A new accessories customer has emerged, molded by the recession, fast fashion and Internet shopping.
As a result, there is renewed focus by brands on costume jewelry, as well as lower-price handbags, eyewear and other products.
This story first appeared in the August 16, 2010 issue of WWD. Subscribe Today.
Accessories vendors and retailers attending the New York trade shows this month said conditions had compelled them to target costs, but not at the expense of quality and value.
See more coverage of WWD’s Cheap Week here >>
Consumers “want bang for their buck,” jewelry designer Amrita Singh said.
She has tried to deliver by boosting her costume jewelry line, which had been a small tangent to her fine jewelry collection. The costume jewelry is priced from $50 to $200 and sales have risen even as her volume in fine jewelry “dropped down a bit,” Singh said, citing the “mental and emotional level where people feel guilty buying fine jewelry.”
The evolution in buying has worked to the advantage of The Sak Group, which has six handbag brands, including The Sak and Elliott Lucca, selling at retail price points of less than $250, said Mark Talucci, co-founder and chief executive officer.
“A lot of consumers are looking beyond the label,” he said. “They’re getting smarter with the Internet through comparison shopping. Everyone’s feeling pinched financially, and value is a much more compelling feature.”
Reduced price points can expand a label’s reach beyond its traditional customer.
Janie Schoenborn, fashion director of Lilly Pulitzer, said the brand’s $118 Murfee scarf is “a great entry into the brand. If a new customer doesn’t want to commit to a fully printed dress or garment, at $118, the scarf is an opportunity for them to get their toes wet.” Accessories priced between $88 and $128 are strong sellers, she added.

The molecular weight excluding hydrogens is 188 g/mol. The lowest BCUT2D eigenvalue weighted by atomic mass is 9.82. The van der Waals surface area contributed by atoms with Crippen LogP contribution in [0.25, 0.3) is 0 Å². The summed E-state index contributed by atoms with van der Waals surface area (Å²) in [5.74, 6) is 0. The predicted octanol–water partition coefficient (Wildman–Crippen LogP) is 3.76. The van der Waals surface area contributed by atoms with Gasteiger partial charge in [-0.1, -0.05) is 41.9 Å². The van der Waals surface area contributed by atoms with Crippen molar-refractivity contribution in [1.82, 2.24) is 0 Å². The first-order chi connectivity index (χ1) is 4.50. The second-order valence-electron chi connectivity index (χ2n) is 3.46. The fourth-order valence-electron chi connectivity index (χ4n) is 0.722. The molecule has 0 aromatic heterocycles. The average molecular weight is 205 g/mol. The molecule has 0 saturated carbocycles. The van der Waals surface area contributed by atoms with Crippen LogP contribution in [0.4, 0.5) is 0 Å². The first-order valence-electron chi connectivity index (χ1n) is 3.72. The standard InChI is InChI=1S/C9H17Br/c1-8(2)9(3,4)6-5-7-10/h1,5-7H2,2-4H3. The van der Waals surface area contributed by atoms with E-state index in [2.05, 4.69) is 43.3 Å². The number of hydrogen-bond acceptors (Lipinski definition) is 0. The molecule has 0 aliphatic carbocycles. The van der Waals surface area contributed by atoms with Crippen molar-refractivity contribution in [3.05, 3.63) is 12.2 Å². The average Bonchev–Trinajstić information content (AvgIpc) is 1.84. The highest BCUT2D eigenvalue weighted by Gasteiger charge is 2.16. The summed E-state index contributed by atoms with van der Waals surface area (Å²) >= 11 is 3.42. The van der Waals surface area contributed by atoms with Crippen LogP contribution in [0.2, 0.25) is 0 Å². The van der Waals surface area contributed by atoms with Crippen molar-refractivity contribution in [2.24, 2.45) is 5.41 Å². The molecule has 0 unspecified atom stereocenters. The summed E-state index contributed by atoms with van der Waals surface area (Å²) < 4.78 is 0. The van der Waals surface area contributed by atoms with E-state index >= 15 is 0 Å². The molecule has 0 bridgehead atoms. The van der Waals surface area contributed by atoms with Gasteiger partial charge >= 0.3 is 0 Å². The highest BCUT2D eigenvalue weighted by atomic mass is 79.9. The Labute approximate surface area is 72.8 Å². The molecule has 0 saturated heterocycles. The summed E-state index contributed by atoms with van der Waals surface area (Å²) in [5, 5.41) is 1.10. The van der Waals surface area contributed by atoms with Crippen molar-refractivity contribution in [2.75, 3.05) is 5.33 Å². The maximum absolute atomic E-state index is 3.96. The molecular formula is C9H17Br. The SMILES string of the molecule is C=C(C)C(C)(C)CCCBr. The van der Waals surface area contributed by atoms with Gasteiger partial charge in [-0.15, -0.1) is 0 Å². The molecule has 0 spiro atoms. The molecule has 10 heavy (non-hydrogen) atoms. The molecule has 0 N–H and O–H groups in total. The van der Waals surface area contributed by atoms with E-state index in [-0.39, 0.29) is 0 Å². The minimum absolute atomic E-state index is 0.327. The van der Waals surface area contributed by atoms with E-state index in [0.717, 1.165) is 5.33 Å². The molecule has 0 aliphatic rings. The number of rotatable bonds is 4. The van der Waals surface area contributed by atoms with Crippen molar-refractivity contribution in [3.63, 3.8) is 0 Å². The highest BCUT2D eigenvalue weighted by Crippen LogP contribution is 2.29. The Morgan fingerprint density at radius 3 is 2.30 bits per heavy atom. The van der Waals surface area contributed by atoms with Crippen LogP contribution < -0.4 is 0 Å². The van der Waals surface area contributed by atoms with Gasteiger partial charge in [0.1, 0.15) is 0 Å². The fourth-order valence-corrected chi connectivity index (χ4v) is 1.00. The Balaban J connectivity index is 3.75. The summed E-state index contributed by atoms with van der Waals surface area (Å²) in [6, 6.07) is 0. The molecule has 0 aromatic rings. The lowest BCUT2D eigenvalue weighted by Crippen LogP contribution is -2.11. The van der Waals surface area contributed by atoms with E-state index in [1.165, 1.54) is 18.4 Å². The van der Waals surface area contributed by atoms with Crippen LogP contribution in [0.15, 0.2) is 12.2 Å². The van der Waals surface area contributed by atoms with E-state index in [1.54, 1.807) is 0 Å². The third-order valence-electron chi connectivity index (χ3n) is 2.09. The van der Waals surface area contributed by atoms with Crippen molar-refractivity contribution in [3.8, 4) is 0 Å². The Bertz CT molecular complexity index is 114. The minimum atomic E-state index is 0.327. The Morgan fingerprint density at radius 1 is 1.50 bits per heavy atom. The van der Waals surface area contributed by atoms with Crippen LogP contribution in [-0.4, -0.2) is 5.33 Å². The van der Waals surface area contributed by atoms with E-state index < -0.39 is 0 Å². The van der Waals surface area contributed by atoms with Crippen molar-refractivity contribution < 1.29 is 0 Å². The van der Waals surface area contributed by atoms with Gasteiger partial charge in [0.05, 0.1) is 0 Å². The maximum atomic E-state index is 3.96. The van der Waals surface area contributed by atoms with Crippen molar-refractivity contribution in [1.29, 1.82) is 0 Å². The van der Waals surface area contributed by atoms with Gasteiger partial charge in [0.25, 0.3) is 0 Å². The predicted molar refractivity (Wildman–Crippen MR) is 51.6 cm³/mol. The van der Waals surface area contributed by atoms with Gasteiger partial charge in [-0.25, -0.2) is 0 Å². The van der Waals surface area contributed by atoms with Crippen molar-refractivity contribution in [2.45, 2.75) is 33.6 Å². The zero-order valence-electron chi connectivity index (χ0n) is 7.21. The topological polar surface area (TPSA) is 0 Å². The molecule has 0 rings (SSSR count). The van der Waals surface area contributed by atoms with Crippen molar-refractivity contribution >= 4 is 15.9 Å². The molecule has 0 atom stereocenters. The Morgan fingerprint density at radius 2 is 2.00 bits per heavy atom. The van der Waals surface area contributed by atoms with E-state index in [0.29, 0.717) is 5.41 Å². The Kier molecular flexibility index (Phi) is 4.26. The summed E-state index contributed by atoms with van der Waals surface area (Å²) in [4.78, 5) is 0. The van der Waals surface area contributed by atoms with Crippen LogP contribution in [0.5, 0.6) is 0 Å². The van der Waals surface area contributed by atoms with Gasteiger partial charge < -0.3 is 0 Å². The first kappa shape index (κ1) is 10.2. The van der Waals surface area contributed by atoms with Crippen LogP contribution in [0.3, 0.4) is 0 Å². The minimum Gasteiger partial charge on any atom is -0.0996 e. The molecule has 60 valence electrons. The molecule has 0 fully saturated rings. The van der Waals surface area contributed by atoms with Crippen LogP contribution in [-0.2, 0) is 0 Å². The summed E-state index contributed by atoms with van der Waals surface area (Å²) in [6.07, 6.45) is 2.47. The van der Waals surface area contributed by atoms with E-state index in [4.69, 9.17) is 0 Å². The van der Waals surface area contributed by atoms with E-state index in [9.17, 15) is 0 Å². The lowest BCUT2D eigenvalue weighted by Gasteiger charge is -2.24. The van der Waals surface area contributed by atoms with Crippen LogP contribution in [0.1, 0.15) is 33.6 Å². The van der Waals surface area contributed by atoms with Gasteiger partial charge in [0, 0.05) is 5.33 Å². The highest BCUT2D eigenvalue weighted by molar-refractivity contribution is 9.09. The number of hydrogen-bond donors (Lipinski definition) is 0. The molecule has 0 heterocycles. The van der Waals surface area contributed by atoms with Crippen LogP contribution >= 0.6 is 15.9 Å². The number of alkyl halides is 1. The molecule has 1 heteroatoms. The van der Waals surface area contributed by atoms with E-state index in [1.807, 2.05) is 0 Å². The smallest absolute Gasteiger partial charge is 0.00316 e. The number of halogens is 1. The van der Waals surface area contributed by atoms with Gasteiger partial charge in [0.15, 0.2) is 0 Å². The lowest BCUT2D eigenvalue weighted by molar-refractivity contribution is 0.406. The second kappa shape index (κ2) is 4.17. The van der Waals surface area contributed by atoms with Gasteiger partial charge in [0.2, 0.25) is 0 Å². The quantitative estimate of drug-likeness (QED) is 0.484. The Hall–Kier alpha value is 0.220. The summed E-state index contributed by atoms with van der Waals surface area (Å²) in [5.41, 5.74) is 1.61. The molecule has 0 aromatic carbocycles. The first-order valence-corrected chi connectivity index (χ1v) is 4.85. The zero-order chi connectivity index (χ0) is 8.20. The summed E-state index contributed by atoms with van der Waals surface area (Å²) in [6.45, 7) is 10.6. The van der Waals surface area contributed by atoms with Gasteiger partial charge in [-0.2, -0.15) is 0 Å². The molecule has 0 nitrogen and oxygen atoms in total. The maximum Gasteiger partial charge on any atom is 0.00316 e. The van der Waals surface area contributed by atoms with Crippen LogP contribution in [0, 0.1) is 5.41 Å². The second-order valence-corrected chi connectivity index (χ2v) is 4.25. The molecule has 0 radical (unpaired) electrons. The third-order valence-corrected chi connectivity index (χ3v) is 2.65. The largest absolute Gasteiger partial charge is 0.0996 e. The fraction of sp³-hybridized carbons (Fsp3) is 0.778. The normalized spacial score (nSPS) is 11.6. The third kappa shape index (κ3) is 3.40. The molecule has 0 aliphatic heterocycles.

The strength of eyewear has been particularly evident for items costing less than $200 at retail, which Kristen McCabe, associate vice president of product for Luxottica, said have experienced “explosive growth. Most of our business has been under $200 [and in some cases] even under $150….[Over] $200 is a psychological breaking point. The way I see the economy influencing product, it’s not as much a price point as it’s the quality you’re seeing for the dollars you’re spending,”
Jeff Gregg, ceo of Geneva A Binda Company, said, “It’s not all price-point driven as much as it is styling and trends, like digital watches, which tend to be less expensive. Trends are pushing down across lower-priced watches and people are willing to take the look without the brand.”
He cited the Kenneth Cole Touch Screen Watch with Digi-Touch Technology that retails for $125. “It’s by no means the cheapest product, but it’s far and away the best-selling product for us.” Ultimately, “every consumer wants a good deal, but no consumer wants to look cheap,” Gregg said.
Handbag designer Rebecca Minkoff said her namesake brand took a “$100 haircut at market” for some styles, beginning with July deliveries. The decision was made after meetings with manufacturers, suppliers and retailers in an effort to find a price point that would resonate with consumers without sacrificing quality.
“We lowered prices by 15 percent in some cases, which ended up being up to $100 cheaper for consumers,” she said.
The response was especially robust in the $295 to $495 retail price range. “Our sell-through numbers jumped” from an average of 5 to 7 percent to 20 percent in some cases, Minkoff said.
The designer said her customer realizes “cheap fashion is getting better looking. They could go to Forever 21 or H&M” for accessories, but “hopefully they still want my brand…but they’re not going to pay the same prices anymore.”
Accessible price points are ultimately defined by the brands themselves.
Ivanka Trump Fine Jewelry, which sells one-off pieces such as a black diamond lariat necklace for about $38,000, sees the entry level beginning at $450 and extending to $3,000. The lower-cost items that were introduced at the beginning of this year are performing strongly, ceo Andrea Hanson said. The idea was to “offer a more rounded experience to the consumer…not necessarily expecting everyone’s going to spend thousands on one piece.”